Jeff Garon and Melanie Sovann
Want to get the best candidate pool possible to build your Sales Development team? Of course you do… unfortunately, so does every other company out there, meaning you’ll have to compete for their time, attention and interest just as you would in a bake-off against competing products and services with a potential buyer.
You could get lucky finding great talent through a basic job listing, recruiters, referrals and other methods, but it’s a safe bet to assume you’ll need a compelling job description to capture interest from the best potential talent out there.
This leaves you with essentially two options:
- Put out a basic, boring job description to save yourself some time and effort, and filter through whatever resumes come your way.
- Treat this as your sales pitch to your future team, getting them excited about your company and their potential career trajectory.
So, ask yourself who do you really want on your team… whoever you can get, or the best you can get.
Assuming you want the best, read on for some tips and tricks to craft your job description like a shiny lure to catch the best fish (talent):
What to include:
- A bio of what your ideal candidate looks like
- A quick hype-up about your company and it’s product/service
- What success looks like
- Where that success can take them
- Truly essential qualifications
- How to grab your interest
A bio of what your ideal candidate looks like
What are the values you want in a new SDR? Energy, optimism, desire to learn, desire to succeed, desire to advance? Lay out a high level profile of the person you are looking for, and to save yourself time (as well as that of the wrong candidates), make it clear who you aren’t looking for.
A quick hype-up about your company and it’s product/service
Is your company destined for success? Do you have amazing clients? Be concise (you want them to demonstrate some research on their part too), but make it exciting and let them know you are a team they should want to fight to get on.
What success looks like
Combine your expectations on how they will be assessed and rewarded. Don’t be misleading (they won’t be closing deals initially), but describe what their role is, who they support, who supports them, and the value they will be driving for your company.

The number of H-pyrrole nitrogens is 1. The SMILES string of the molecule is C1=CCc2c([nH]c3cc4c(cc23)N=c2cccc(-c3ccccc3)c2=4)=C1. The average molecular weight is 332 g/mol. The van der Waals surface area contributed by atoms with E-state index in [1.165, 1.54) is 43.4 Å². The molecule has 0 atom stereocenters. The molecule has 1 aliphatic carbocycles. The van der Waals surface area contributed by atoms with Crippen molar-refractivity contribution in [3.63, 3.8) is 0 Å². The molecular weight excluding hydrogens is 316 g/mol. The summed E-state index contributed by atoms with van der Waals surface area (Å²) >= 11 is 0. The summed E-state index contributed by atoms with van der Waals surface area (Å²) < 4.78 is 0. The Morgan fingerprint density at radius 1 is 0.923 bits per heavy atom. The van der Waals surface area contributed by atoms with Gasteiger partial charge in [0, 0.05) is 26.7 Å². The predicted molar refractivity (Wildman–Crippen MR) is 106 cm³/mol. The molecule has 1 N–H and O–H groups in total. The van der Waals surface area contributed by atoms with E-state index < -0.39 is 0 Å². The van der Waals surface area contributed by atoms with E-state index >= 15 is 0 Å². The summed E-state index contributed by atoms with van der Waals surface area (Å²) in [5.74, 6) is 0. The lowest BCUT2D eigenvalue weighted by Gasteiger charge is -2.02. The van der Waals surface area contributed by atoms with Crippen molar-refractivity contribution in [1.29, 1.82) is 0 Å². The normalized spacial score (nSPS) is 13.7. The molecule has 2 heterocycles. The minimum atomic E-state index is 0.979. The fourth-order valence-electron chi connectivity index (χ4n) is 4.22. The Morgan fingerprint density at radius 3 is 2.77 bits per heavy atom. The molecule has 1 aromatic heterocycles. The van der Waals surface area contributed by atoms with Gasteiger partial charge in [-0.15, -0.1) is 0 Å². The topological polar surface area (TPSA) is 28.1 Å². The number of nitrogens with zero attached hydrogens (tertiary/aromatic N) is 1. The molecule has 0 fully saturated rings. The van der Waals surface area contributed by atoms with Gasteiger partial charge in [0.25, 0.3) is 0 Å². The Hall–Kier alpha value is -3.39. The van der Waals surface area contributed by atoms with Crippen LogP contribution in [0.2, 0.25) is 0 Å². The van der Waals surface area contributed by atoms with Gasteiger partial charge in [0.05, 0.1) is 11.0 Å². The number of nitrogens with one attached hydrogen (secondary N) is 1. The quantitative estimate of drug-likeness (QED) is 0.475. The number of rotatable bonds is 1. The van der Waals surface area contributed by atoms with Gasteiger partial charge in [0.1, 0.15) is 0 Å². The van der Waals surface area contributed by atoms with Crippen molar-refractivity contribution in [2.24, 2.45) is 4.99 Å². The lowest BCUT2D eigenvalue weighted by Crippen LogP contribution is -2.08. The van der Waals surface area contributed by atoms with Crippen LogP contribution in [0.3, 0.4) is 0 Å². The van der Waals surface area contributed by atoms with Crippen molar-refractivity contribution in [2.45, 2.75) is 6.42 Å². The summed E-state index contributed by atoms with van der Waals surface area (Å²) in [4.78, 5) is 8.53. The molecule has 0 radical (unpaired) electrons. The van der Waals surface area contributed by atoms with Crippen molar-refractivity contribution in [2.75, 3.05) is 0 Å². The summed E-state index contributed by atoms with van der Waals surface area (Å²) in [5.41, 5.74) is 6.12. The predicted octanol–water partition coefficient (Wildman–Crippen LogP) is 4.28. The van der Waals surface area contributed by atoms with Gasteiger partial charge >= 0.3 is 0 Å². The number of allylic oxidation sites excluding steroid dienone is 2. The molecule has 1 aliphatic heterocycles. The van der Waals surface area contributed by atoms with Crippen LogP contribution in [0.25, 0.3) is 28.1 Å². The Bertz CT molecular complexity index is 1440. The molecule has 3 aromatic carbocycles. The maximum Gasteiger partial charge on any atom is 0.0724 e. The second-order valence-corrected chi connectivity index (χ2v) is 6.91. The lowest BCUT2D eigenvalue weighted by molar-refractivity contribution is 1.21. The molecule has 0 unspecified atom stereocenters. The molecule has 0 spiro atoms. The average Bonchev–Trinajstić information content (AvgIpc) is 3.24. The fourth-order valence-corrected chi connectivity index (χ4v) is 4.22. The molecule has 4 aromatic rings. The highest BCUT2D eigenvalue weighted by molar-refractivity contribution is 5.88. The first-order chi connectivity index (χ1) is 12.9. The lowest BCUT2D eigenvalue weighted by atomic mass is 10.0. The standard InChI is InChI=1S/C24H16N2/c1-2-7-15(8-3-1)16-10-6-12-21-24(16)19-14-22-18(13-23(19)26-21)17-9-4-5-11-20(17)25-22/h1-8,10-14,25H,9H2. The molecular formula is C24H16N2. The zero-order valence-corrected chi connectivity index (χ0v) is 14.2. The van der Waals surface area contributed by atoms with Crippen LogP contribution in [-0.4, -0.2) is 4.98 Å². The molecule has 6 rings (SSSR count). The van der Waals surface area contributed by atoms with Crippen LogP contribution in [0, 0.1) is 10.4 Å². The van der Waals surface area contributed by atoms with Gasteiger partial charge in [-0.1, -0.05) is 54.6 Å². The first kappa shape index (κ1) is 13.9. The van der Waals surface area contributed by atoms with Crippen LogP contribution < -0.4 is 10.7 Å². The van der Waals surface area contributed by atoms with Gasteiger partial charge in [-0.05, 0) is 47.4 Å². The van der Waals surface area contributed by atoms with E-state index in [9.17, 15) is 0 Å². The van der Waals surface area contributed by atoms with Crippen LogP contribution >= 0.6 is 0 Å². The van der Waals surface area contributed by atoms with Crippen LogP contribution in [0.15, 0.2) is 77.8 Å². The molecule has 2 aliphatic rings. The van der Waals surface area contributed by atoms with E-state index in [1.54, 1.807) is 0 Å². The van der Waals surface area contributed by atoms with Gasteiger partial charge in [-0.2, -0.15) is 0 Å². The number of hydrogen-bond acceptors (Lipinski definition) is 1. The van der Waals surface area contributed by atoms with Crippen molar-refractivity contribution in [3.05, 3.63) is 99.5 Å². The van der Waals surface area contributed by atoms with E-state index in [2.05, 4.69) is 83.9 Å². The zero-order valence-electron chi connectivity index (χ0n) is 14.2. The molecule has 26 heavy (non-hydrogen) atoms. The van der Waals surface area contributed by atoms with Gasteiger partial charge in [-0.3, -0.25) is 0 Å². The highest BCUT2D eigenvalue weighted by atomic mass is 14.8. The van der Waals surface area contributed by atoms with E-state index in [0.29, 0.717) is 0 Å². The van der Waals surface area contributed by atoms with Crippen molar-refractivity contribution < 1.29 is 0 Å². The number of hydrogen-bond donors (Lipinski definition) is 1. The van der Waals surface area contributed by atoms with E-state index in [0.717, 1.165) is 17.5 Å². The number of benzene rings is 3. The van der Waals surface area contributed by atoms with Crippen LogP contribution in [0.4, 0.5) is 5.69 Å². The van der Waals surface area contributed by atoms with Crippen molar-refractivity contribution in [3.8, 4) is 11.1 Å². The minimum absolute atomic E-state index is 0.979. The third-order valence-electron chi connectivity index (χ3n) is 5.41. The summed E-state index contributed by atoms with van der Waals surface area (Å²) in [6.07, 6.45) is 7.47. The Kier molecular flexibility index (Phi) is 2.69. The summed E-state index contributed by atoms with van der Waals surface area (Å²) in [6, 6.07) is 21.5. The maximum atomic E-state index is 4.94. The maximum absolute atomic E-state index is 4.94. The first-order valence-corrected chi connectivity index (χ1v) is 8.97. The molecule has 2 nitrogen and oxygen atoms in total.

Don’t scare them off saying you expect 250 calls per day… that may be something they do, but you want quality touches and results, not quantity. The best candidates probably won’t be compelled to dial and email mindlessly… they will want to find their own ways of generating interest efficiently, and you’ll want to support their creativity and initiative.
Where that success can take them
Make it clear that this can be a career in of itself, and a stepping point to other roles if desired. You want to create career opportunities, and let them achieve their goals. How much do they want to make? The world is their oyster in the realm of sales… find the candidates who have the drive and desire to achieve their goals, and give them the platform to make it happen!
Truly essential qualifications
Having a long list of required qualifications is old school. You may have a few must-haves, but keep that list short. What you really want, is curiosity, energy, capability and drive. Do you really, truly care what their GPA was? Does 2+ years of CRM experience matter for this type of position?
Think hard about what can be learned on the job or through easy training options. Don’t miss out on a fantastic candidate because they aren’t an excel wizard… you can teach them what’s needed, and they can improve their skills as desired.
How to grab your interest
Now that you’ve built some excitement about the role and your company, give them a shot to showcase their interest. Don’t make it too easy on them though. Ask a question of them in relation to the role or your company/product/service, and see who addresses that in their cover letter. Do you have a trial or newsletter? Give them a friendly nudge to check it out or sign up. When the resumes come in, see who’s taken that extra step in engagement as a factor in your decision process. Do you want the SDR who uses the same generic template for all of their prospecting for your company, or the SDR who uses research and personalization to increase their success.
Demonstrated effort and initiative up front is a great predictor of their work style and aptitude once hired. You are already setting the tone with your awesome new job posting, now it’s time to see who’s up to the challenge given your amazing job description.
Just be prepared to recognize and reward these incoming allstars accordingly for supporting your growth goals once they are on board, producing results and exceeding quotas!
Jeff Garon is Senior Researcher at Tenbound Research Labs.